My "Breakdown" Moment
Updated: Feb 10, 2020
After my first term in Venezuela was cut short, I returned to the states briefly while transitioning to Colombia. My flight arrived in New Jersey at about 12:30 am and after sleeping I was up and running errands to prepare a car for use. One of my first stops what to get an oil change. Simple enough. I took a coupon over to Jiffy Lube and was in and out in about 20 minutes. My next stop was to Target, the first place I saw where I could get a car charger for my phone. This was going to be a necessity with an older phone to ensure I had enough battery life as I travelled. I entered Target and headed to the back where the electronics were kept. I found a decent charger quickly enough and started back towards the front of the store. I don't know if it was a subconscious act or just coincidence, but I chose a path that led me to this sight.
I have many friends who have lived around the world in various cultures and they all seem to say the same things. There is a moment when they return to the United States and they are confronted with an abundance of choices and can not make a decision. For most, it was the grocery store. A bag of chips, a box of cereal, what brand of milk. The choice in itself is not so major. It usually boils down to preference rather than life or death. Some have told me they couldn't make a decision and left without anything. It seems silly. Even to those telling the story, but it's real. Very real. My moment feels silly today but I can still feel the emotions of my moment even now, almost 4 years later.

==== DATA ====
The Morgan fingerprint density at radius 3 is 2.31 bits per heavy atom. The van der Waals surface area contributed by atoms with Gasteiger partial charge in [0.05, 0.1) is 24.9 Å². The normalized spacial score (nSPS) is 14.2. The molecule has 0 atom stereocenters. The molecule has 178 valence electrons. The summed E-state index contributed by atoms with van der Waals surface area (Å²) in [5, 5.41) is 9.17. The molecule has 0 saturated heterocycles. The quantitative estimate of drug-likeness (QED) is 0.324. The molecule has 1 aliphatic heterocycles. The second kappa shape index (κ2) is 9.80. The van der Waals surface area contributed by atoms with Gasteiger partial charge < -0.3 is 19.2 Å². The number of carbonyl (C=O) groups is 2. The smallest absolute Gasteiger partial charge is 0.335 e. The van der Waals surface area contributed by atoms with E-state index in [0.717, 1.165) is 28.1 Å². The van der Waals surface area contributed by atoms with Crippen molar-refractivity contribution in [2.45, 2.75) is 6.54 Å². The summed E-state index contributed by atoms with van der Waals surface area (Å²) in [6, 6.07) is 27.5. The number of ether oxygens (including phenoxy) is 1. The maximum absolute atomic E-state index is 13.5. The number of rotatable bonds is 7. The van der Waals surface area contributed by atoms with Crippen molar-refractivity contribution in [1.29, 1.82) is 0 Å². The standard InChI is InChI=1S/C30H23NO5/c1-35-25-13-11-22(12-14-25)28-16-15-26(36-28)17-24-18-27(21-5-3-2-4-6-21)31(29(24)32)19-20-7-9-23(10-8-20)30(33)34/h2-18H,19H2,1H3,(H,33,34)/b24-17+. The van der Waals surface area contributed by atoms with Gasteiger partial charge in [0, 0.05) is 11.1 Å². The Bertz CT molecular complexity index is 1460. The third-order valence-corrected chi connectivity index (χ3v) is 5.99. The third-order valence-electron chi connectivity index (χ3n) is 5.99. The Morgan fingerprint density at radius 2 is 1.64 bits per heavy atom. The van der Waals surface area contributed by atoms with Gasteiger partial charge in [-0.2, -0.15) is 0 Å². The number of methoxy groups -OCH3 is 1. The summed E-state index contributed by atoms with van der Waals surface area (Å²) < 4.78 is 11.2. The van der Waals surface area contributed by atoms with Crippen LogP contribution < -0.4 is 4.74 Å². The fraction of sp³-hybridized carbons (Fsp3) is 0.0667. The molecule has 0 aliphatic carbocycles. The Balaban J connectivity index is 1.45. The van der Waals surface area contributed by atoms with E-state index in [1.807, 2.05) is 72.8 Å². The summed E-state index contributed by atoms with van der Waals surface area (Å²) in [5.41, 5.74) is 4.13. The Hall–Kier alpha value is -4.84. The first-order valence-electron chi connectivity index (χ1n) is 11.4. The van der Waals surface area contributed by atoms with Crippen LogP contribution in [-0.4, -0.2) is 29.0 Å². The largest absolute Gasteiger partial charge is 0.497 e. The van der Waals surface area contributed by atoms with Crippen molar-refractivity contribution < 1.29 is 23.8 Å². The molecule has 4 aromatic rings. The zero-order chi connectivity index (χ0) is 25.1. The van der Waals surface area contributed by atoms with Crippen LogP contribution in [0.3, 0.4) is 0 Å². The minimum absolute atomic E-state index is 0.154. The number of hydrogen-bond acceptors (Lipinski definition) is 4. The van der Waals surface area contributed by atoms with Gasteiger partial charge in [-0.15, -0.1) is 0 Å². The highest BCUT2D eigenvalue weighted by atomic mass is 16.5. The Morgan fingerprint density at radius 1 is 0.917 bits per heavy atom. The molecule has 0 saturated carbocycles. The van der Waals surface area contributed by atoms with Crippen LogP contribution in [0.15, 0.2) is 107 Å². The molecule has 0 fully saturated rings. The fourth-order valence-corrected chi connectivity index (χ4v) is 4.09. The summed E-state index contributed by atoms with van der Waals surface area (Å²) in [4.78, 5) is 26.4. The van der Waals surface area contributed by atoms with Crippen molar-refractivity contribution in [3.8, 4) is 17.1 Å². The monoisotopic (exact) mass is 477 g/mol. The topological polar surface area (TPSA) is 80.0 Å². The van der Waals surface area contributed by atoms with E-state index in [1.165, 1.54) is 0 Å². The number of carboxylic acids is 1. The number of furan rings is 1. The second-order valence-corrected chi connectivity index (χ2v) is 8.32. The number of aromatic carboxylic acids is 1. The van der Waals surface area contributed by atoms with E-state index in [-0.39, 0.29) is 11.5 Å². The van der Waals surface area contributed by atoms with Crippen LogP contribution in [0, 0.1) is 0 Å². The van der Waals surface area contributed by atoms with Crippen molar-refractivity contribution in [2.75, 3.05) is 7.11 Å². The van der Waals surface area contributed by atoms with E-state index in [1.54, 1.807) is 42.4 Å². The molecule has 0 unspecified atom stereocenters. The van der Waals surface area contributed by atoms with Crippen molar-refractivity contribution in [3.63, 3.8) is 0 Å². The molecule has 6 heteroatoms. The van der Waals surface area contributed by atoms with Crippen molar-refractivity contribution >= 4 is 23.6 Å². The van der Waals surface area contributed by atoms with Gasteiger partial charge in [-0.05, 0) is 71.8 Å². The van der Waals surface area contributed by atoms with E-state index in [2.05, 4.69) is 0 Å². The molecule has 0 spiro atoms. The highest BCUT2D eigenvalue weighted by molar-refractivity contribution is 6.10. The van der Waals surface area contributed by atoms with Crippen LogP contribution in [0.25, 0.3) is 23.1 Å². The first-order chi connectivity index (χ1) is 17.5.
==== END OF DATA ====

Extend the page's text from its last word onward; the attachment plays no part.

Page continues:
I was walking though the diapers aisle and my reflexes kicked in. You see in Venezuela diapers were a rare find. Not Luvs with leak guard, Huggies with aloe, or insert brand name here with the latest super hero/cartoon character on the side, Diapers period! It didn't matter the size. I had adapted a mentality that if I spotted diapers anywhere, I would buy them. There wasn't an option of choosing a brand. If the Usually this would be a purchase at a bodega and it usually involved convincing the attendant that I was able to pay for all of them, not just one and I am not asking to buy them at the regular price for the whole pack. I was willing to pay the price they are selling an individual diaper x the number of diapers they have.
So there I was, frozen, staring at a wall of diapers. A back and forth conversation in my mind that went something like this:
-Why are we stopping?
~What kind should we buy?
-What do you mean? We don't need to buy diapers.
~There are soo many to choose from. How much can we afford?
-WE DON'T NEED DIAPERS!
This continued for about 10 minutes until I was able to pull myself away. When I got to the checkout line I was close to losing it. The cashier said something normal like how are you doing today, to which I replied "I'm sorry! I have to go." They rang me out quickly and I went outside where I broke down in my car for about 15 minutes overwhelmed with emotion from what I had just experienced.
I eventually got beyond this moment and was able to function, but this was just a taste of what I would experience when I returned from Colombia. It was a bit easier having Megan to talk to about what I was feeling and hear what she was feeling as well. It reminds me of an letter I had read a few years prior from Ruthie on the Rocky Re-entry site. She speaks to those who are returning in a very direct and caring way and she nails it when she says "moving back to their home country is the hardest part of the whole experience". I love point number 6 that re-entry is an opportunity to connect with God in new ways. I found this to be especially true in my life and time that I have been back in the states. My relationship with Him has brought me to a different understanding of myself and prepared me for the season ahead.